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New Liberalism and the Rise of the Labour Party

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Introduction

New Liberalism and the rise of the Labour Party New Liberalism is a term in political circles that argues for government intervention in economy. This simply means that some people believed in the government helping those that could not help themselves. In the late 19th and early 20th century people reached a certain age and could no longer work - if this was the case they were either looked after by their family or they would go to a poorhouse (also known as an Almshouse) which was supported by wealthy land owners or by the church. The introduction of new liberalism meant that men who worked would now have to start paying a form of what we call today "National Insurance". This would help those who needed it. This included the elderly and the infirm. This is in contrast to traditional liberalism or 'Gladstonian Liberalism' which believed in the Laissez-Faire policy. This meant that the government used economic policies that relied heavily on free trade. ...read more.

Middle

Ultimately, this put the LRC above the law. In 1906 the party had elected twenty nine MPs and renamed themselves "The Labour Party". They experienced all of the usual 'teething' problems of a young party. They elected a Chairman instead of a Leader, experienced financial difficulties and found themselves unable to differentiate from the Liberals whose social reforms helped working class people. By 1914, despite being a better organisation, Labour had not made a big impact and did not seem to pose a major threat to the Liberal Party. Until Britain declared war on Germany in July 1914. The Liberal party began its' decline at the start of the war. The party began to split due to differences between the traditional and new liberalists. The war was very costly and taxes had to be raised to cope with the financial aspects. This went against traditional liberalism which believed in low taxes for the people, thereby causing "dissention in the ranks" so to speak. ...read more.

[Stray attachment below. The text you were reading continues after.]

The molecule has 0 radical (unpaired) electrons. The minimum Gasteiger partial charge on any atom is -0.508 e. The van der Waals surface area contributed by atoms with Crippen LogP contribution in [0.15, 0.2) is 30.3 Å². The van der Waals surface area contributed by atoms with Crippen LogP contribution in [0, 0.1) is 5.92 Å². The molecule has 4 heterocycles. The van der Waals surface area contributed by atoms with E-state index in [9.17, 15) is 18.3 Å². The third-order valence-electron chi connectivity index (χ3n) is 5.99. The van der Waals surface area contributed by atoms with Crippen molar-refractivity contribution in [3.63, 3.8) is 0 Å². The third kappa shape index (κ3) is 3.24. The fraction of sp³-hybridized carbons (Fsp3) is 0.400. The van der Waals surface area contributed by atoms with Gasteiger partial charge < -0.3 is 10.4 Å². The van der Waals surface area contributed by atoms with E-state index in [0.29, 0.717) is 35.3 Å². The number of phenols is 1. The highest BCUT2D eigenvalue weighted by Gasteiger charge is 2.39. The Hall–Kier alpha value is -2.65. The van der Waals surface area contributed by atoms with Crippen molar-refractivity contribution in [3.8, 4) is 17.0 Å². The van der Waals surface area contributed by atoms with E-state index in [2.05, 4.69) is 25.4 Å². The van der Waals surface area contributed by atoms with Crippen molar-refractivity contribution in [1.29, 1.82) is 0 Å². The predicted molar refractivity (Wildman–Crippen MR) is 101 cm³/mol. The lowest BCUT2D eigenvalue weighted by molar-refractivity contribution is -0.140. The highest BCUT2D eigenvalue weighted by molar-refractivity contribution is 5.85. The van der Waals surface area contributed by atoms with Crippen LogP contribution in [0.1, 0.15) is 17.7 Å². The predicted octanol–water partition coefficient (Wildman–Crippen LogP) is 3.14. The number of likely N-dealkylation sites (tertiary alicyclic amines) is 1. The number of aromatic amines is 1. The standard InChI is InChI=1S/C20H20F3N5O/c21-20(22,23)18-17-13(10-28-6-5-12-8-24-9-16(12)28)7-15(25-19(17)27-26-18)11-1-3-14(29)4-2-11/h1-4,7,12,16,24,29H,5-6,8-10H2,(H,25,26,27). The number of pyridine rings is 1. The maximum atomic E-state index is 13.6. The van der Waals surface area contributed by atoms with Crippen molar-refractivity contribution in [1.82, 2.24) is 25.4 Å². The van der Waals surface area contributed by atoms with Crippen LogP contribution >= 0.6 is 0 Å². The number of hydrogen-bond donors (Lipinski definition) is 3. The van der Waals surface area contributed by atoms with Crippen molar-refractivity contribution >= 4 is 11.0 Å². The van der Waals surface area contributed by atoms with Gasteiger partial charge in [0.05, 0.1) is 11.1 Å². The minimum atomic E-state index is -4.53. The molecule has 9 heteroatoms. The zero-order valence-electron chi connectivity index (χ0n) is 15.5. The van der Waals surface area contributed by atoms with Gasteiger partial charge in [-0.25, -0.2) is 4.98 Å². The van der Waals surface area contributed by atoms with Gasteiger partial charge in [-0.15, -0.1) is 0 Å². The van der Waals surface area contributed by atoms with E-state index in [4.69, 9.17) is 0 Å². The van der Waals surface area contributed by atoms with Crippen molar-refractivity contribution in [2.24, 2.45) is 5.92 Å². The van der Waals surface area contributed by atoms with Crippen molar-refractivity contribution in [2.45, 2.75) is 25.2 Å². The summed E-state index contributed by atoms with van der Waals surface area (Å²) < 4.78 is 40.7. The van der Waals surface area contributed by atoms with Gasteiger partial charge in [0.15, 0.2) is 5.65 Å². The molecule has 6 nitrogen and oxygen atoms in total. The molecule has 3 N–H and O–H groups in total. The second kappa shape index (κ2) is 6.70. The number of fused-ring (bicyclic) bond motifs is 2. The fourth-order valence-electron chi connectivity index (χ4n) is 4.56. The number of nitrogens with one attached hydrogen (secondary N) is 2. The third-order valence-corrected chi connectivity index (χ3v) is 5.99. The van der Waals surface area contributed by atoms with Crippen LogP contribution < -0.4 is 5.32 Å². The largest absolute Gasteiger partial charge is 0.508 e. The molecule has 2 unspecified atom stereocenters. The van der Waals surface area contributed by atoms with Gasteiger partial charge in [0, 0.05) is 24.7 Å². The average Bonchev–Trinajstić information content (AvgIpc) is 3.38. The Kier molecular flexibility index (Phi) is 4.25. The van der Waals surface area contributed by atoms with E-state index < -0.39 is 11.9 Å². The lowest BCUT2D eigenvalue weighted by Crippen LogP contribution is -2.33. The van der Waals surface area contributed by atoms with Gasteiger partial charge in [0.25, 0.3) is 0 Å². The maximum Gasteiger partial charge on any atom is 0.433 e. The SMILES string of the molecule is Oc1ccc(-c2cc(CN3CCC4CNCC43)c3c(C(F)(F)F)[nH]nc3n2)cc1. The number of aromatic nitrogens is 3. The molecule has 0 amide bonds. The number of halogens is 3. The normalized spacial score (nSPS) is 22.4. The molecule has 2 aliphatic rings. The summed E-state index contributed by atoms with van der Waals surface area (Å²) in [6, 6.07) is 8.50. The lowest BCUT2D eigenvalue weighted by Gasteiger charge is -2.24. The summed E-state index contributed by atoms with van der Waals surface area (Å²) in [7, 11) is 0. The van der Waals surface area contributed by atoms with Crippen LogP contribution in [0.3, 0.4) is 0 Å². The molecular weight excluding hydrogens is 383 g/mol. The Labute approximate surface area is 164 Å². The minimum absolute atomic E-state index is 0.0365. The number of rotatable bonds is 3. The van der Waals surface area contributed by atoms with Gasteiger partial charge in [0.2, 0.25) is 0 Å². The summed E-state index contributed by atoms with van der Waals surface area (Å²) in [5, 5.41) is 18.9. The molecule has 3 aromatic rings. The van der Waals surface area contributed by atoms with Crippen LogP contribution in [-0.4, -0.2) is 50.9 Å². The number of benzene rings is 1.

Conclusion

In his War Memoirs [v 1 p 602], Lloyd George compares himself to Asquith: There are certain indispensable qualities essential to the Chief Minister of the Crown in a great war. . . . Such a minister must have courage, composure, and judgment. All this Mr. Asquith possessed in a superlative degree. . . . But a war minister must also have vision, imagination and initiative--he must show untiring assiduity, must exercise constant oversight and supervision of every sphere of war activity, must possess driving force to energize this activity, must be in continuous consultation with experts, official and unofficial, as to the best means of utilising the resources of the country in conjunction with the Allies for the achievement of victory. If to this can be added a flair for conducting a great fight, then you have an ideal War Minister. It seems that even long after the war Lloyd George felt the need to smear Asquiths' leadership methods during the First World War. ...read more.

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